THE INSISTENCE OF MEMORY - My Review Of MARJORIE PRIME (3 Stars) Sometimes the stage is a better setting for meditations on a theme, where nuance is often sacrificed in order to play to the back rows. Film has the possibility of being a more kinetic art form, so when something gets slowed down to the intimate pacing of a couple of people sitting in a room talking, it requires much more patience than what regular multiplex visitors have. Such is the case with MARJORIE PRIME, the new film written and directed by Michael Almereyda (NADJA, EXPERIMENTER, HAMLET) based on the play by Jordan Harrison. It's a very slow, contemplative piece about memories and the needs they fulfill in our lives. Stay attuned to its thoughtful rhythms and you may be richly rewarded. Others will definitely see this as a snoozefest, but like a really good snoozefest. Lois Smith, a veteran actor so great in TRUE BLOOD, plays Marjorie, an elderly woman whose recollections of the past have started to fade. Tended to by her daughter (Geena Davis as Tess) and son-in-law (Tim Robbins as Jon), they live in a quasi-futuristic society in which holograms of loved ones have a continued presence in the family in order to provide companionship and a chance at recovering lost memories. Jon Hamm plays the hologram of Walter, Marjorie's late husband, but her choice was to have him appear as he did in his 40s. It plays out like a genteel version of HUMANS or an extremely melancholy episode of BLACK MIRROR. Everyone must teach Walter about the past. He's a fast learner, building his RAM from each conversation. He's a reasonable facsimile of the real thing, but not perfect. Enough perhaps to satisfy Marjorie. For anyone who has ever lost a loved one, the conceit of this film will prove to be enormously touching. I remember when my mother was passing away, she kept wondering if she would get her younger, healthier body back in the afterlife. It's how she remembered herself at her best. Same goes for Marjorie. Walter was at his best when he looked like Jon Hamm...go figure! As the story progresses, an inevitability sets in. I won't spoil its twists and turns, but Almereyda uses thoughtful, subtle transitions to indicate the passage of time. They reminded me of the ones Richard Linklater used in BOYHOOD. There's a much bigger emotional impact when you see a puppy turn into an adult dog in one edit rather than read a boring "5 YEARS LATER" title card. Most of the dialogue is strictly on-the-nose. These quiet, fragile characters talk a lot about the past and what it meant to them. The script doesn't really deviate from its themes. The characters, as well acted as they all are, don't have a lot of layers, but that one layer is all passion. One minor disappointment for me was the score. Mica Levi has certainly made an indelible impression in her short composing career with stellar work in UNDER THE SKIN and JACKIE. Here, she elongates some dissonant string notes and calls it a day. It's a lumbering bore of a score, unmemorable and one that makes the film a bit of a slog. The film also has what I disparagingly call the "large kitchen island syndrome", where the characters live in a lush, sterile environment. It's a bit on the bland side, but one that forces you to simply concentrate on the script's thoughtful ideas. To counter this, Almereyda and cinematographer Sean Price Williams (GOOD TIME) make wonderful use of the weather, with rain and snow adding their perfect sprinkles of atmosphere. Yes, it's mostly a filmed play with just enough cinematic elements to qualify as a movie. It's just people sitting and talking, which is revolutionary for a sci-fi film, and its ideas will have meaning to anyone who has ever looked back on their lives. It asks important questions, such as, are the exact memories as important as the ability to remember anything at all? Not a terrible thing to contemplate.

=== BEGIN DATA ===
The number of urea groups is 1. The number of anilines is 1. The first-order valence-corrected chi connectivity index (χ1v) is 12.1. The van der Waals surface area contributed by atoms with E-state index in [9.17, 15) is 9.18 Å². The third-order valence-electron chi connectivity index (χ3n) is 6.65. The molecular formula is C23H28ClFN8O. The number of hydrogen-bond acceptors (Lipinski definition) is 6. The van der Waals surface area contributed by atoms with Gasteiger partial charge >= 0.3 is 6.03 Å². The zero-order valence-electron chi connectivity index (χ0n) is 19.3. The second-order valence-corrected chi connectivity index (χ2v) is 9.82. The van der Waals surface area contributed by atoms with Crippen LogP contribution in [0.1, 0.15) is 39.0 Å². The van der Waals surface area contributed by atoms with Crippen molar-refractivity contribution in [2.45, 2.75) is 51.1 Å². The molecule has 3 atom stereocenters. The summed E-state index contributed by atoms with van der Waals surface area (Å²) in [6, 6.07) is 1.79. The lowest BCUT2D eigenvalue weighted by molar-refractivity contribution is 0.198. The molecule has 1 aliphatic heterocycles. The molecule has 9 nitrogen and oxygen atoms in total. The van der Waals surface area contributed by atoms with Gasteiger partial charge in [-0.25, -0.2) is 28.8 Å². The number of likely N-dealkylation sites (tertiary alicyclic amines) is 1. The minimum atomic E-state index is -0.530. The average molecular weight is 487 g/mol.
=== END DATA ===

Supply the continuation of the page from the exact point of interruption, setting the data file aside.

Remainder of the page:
Glenn G Super Reviewer